Local

Bill To Include Contraception In Sex Ed Fails

View Comments
Empty Classroom

(Credit: Adam Jan/AFP/Getty Images)

Featured & Trending:

Latest News Headlines:

SPRINGFIELD, Ill. (CBS/WBBM) – Legislation that would have required contraception to be discussed along with abstinence in Illinois sex ed classes has failed in the state Senate.

As WBBM Newsradio 780’s Michele Fiore reports, the Personal Responsibility Education Program Act would have removed a provision that “emphasized that abstinence is the expected norm,” and would have required a discussion of both abstinence and contraception.

LISTEN: Newsradio 780’s Michele Fiore reports

It also would have removed the reference to marriage as being the only appropriate time when abstinence could cease.

The measure fell one vote short in a 29-26 count Tuesday.

State Sen. Heather Steans (D-Chicago) said students need to hear about condoms to prevent sexually transmitted diseases.

But conservative groups say school is not the place to discuss premarital sex. In a March 22 posting on its Web site, the conservative religious group the Illinois Family Institute complains that changes to sex education might “normalize sexual immorality and perversion,” particularly because children might learn about same-sex relationships.

The group lists several quotes from the 2004 revised document Guidelines for Comprehensive Sexuality Education and warns that “unless conservatives create a firestorm of opposition, this is what’s coming to Illinois.”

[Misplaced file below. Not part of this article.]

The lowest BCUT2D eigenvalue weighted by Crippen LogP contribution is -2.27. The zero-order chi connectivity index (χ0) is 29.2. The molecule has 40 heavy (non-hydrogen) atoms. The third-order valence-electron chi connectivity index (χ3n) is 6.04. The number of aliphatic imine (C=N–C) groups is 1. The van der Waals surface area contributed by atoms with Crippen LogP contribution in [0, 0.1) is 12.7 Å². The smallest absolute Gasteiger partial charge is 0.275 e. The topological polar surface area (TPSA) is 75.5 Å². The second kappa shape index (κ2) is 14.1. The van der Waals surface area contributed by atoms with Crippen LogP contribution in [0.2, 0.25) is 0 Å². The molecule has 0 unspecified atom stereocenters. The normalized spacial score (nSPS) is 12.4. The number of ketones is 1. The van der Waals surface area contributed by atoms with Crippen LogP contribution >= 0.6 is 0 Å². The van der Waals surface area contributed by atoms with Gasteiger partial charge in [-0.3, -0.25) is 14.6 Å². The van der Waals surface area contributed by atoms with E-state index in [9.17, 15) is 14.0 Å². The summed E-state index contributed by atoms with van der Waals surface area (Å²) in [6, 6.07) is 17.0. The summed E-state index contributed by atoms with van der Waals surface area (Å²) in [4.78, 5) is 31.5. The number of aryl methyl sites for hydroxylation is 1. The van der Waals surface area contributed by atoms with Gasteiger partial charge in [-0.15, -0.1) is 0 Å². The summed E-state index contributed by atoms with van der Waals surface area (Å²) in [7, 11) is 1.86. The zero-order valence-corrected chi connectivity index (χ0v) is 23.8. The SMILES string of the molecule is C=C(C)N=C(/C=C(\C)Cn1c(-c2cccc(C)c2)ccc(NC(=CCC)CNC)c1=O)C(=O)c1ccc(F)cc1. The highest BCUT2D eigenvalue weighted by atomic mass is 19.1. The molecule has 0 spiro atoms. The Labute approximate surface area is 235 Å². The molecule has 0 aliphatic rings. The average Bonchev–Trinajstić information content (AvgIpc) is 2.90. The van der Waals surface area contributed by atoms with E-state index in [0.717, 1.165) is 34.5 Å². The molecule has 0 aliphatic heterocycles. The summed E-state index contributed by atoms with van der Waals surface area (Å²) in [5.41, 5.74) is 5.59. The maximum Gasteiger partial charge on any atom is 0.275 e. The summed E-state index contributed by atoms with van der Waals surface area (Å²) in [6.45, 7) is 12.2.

Among the quotes the group picked out from the much larger document are a suggestion that boys and girls ages 5-8 can learn that “human beings can love people of the same gender and people of another gender.” The institute also notes that suggested curriculum for older ages emphasizes the consequences of discrimination based on sexual orientation, gender role stereotypes, and the basis of sexual orientation being “a person’s attractions, fantasies and sexual behaviors.”

Among the many other subjects suggested for discussion in the 2004 document are body image, families, relationship behaviors, bullying and harassment. But Steans’ bill does not address the document the institute cites or any of its suggestions either way.

Still, the Illinois Family Institute points out that Steans supported the successful civil unions bill last year, and her district includes the Boystown neighborhood.

“Clearly, Steans has an unholy mission to transform the social, political, and legal landscape of Illinois, and her presumptuous scheme now includes Illinois children,” the institute said.

Under Steans’ bill, schools would not be forced to offer sex education.

Steans held the failed legislation back for another vote.

(TM and © Copyright 2011 CBS Radio Inc. and its relevant subsidiaries. CBS Radio and EYE Logo TM and Copyright 2011 CBS Broadcasting Inc. Used under license. All Rights Reserved. This material may not be published, broadcast, rewritten or redistributed. The Associated Press contributed to this report.)

View Comments